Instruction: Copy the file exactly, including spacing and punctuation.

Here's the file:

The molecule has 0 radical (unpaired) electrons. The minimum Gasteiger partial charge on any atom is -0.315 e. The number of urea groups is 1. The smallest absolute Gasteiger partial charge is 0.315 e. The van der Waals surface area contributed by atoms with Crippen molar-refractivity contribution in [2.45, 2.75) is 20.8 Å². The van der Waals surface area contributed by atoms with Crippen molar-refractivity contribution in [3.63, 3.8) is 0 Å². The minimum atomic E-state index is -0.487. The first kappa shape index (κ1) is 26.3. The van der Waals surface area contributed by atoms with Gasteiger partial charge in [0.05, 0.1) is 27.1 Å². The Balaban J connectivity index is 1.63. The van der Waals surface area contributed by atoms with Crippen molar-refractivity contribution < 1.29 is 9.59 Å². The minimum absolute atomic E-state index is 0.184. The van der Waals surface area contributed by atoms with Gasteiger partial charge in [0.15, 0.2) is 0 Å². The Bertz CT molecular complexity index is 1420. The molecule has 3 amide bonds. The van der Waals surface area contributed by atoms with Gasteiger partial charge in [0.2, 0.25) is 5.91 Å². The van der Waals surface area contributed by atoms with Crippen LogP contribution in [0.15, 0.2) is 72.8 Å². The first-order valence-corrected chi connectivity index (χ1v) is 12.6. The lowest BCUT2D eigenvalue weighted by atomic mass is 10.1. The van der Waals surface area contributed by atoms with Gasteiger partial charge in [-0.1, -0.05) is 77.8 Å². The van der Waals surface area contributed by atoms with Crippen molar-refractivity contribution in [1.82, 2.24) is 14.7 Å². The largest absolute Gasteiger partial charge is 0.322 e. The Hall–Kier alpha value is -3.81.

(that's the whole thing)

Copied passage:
The molecule has 0 radical (unpaired) electrons. The minimum Gasteiger partial charge on any atom is -0.315 e. The number of urea groups is 1. The smallest absolute Gasteiger partial charge is 0.315 e. The van der Waals surface area contributed by atoms with Crippen molar-refractivity contribution in [2.45, 2.75) is 20.8 Å². The van der Waals surface area contributed by atoms with Crippen molar-refractivity contribution in [3.63, 3.8) is 0 Å². The minimum atomic E-state index is -0.487. The first kappa shape index (κ1) is 26.3. The van der Waals surface area contributed by atoms with Gasteiger partial charge in [0.05, 0.1) is 27.1 Å². The Balaban J connectivity index is 1.63. The van der Waals surface area contributed by atoms with Crippen molar-refractivity contribution < 1.29 is 9.59 Å². The minimum absolute atomic E-state index is 0.184. The van der Waals surface area contributed by atoms with Gasteiger partial charge in [0.15, 0.2) is 0 Å². The Bertz CT molecular complexity index is 1420. The molecule has 3 amide bonds. The van der Waals surface area contributed by atoms with Gasteiger partial charge in [0.2, 0.25) is 5.91 Å². The van der Waals surface area contributed by atoms with Crippen LogP contribution in [0.15, 0.2) is 72.8 Å². The first-order valence-corrected chi connectivity index (χ1v) is 12.6. The lowest BCUT2D eigenvalue weighted by atomic mass is 10.1. The van der Waals surface area contributed by atoms with Gasteiger partial charge in [-0.1, -0.05) is 77.8 Å². The van der Waals surface area contributed by atoms with Crippen molar-refractivity contribution in [1.82, 2.24) is 14.7 Å². The largest absolute Gasteiger partial charge is 0.322 e. The Hall–Kier alpha value is -3.81.